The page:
Flag or Ireland.
(photo credit: Wikimedia Commons)
Israeli actions in the West Bank and Gaza makes it more difficult for the Irish government to oppose a parliamentary bill criminalizing trade with east Jerusalem, the Golan Heights and Gaza, Ireland’s Ambassador to the Israel Alison Kelly told The Jerusalem Post.
She spoke with the paper after legislation that would make such trade punishable by jail time and a large monetary fine passed an important hurdle in the Irish Senate with a 25-20 vote.
Irish Foreign Minister Simon Coveney spoke against the bill during the debate at the Senate, known as the Seanad Éireann.
Israel’s Foreign Ministry has held the government accountable for the vote and has summoned Kelly to its offices for a Thursday meeting.
It’s the second time she has been summoned over the bill.
“I have been called in a number of times. One of the points I always make to the Israelis is that I represent the government and the government opposed the bill in January and it opposed it today,” Kelly told The Jerusalem Post
after the vote.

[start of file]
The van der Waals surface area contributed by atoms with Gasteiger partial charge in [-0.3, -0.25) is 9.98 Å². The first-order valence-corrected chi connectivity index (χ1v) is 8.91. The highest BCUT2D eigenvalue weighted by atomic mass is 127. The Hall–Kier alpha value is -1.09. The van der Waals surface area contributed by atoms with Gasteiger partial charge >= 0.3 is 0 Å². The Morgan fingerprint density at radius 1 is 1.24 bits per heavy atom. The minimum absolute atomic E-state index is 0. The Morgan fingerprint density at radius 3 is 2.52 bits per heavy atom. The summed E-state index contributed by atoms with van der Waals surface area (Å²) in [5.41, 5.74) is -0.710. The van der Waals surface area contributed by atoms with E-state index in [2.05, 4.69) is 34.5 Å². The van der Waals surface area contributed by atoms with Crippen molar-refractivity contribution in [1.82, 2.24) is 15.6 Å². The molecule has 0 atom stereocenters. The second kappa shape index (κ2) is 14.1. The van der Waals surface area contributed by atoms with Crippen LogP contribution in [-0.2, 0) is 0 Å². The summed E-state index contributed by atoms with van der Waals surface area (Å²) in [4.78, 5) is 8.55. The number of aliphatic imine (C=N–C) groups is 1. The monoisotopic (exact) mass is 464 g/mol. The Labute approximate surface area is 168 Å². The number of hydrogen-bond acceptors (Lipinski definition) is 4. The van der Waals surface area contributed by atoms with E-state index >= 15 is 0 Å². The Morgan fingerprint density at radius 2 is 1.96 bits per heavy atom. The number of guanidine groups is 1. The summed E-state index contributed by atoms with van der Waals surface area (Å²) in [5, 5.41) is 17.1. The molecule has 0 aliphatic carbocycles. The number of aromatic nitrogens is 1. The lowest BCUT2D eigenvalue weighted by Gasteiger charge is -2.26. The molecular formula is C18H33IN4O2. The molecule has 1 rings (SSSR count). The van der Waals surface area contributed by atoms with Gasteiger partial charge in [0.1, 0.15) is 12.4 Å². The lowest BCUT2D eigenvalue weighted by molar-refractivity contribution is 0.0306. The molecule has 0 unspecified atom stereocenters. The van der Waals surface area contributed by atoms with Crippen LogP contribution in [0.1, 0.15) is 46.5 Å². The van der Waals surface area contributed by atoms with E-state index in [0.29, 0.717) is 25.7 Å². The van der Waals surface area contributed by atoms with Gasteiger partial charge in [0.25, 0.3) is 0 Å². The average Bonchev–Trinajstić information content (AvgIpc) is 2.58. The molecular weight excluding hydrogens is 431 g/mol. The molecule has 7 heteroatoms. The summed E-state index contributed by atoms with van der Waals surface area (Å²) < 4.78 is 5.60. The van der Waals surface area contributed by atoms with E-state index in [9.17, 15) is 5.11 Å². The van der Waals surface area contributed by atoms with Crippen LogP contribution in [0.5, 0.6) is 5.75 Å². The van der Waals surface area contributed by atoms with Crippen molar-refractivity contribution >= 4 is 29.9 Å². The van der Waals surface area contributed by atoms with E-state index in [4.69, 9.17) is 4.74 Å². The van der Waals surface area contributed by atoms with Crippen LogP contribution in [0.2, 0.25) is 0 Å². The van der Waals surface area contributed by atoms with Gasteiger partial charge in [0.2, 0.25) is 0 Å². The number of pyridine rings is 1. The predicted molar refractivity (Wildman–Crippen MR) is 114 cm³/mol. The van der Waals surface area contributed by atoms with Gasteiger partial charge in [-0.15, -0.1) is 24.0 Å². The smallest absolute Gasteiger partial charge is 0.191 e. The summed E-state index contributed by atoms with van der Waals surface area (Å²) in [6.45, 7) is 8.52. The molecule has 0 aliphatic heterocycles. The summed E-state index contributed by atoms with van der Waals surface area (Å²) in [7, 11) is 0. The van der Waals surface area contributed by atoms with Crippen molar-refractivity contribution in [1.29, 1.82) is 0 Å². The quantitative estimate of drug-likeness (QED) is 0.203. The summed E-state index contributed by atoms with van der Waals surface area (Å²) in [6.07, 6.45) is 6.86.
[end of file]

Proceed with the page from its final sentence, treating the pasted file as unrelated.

The Irish government is a minority government and doesn’t enjoy a majority in either house, Kelly said. “The bill is focused [solely] on the sale of products from settlements and not on trade within the Green Line.”
“The Irish government has consistently opposed the policy of Boycott Divestment and Sanctions in relation to Israel and we regularly say this publicly,” she said.
Nonetheless, Kelly added: “The government opposed the bill for legal and political reasons but support for it in Ireland is a sign of the deep concern at continued settlement activity, which we believe seriously jeopardizes the prospect for peace and the two-state solution. We firmly oppose all settlement construction. Events on the ground at the moment in Gaza, the demolition of Palestinian homes in the West Bank and announcement of settlement construction renders the task more difficult in opposing the bill.”
Ireland is often one of Israel’s harshest critics with regard to its treatment of Palestinians. But Kelly said that “the scope of the Irish-Israeli relationship is broader than this issue.”
“We will continue to work to foster and to build wider links and to improve positive engagement with Israel in spite of the issues on which we disagree,” she added.
The legislation now moves through eight stages that include a committee meeting and a vote in Ireland’s house of representatives, known as the Dáil Éireann. It becomes law only with the signature of the Irish president.
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